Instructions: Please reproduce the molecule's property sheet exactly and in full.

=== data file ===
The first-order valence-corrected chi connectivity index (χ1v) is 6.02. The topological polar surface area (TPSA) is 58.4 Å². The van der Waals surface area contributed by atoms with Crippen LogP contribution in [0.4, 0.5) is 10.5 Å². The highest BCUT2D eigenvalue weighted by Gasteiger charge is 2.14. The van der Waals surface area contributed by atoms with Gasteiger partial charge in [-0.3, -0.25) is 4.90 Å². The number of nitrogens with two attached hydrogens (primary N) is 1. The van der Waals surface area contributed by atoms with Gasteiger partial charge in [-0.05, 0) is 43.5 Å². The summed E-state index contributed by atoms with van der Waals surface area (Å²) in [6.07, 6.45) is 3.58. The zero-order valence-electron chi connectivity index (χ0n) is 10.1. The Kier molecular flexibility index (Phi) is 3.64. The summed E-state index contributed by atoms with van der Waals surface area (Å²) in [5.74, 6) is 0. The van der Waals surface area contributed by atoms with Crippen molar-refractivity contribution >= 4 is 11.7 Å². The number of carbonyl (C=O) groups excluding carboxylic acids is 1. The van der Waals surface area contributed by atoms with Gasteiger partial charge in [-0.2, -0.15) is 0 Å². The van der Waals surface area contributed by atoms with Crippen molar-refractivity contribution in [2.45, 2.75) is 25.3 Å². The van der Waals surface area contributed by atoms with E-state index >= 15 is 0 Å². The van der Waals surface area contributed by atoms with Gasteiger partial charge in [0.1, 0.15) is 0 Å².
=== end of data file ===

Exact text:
The first-order valence-corrected chi connectivity index (χ1v) is 6.02. The topological polar surface area (TPSA) is 58.4 Å². The van der Waals surface area contributed by atoms with Crippen LogP contribution in [0.4, 0.5) is 10.5 Å². The highest BCUT2D eigenvalue weighted by Gasteiger charge is 2.14. The van der Waals surface area contributed by atoms with Gasteiger partial charge in [-0.3, -0.25) is 4.90 Å². The number of nitrogens with two attached hydrogens (primary N) is 1. The van der Waals surface area contributed by atoms with Gasteiger partial charge in [-0.05, 0) is 43.5 Å². The summed E-state index contributed by atoms with van der Waals surface area (Å²) in [6.07, 6.45) is 3.58. The zero-order valence-electron chi connectivity index (χ0n) is 10.1. The Kier molecular flexibility index (Phi) is 3.64. The summed E-state index contributed by atoms with van der Waals surface area (Å²) in [5.74, 6) is 0. The van der Waals surface area contributed by atoms with Crippen molar-refractivity contribution >= 4 is 11.7 Å². The number of carbonyl (C=O) groups excluding carboxylic acids is 1. The van der Waals surface area contributed by atoms with Gasteiger partial charge in [-0.2, -0.15) is 0 Å². The van der Waals surface area contributed by atoms with Crippen molar-refractivity contribution in [2.45, 2.75) is 25.3 Å². The van der Waals surface area contributed by atoms with E-state index >= 15 is 0 Å². The van der Waals surface area contributed by atoms with Gasteiger partial charge in [0.1, 0.15) is 0 Å².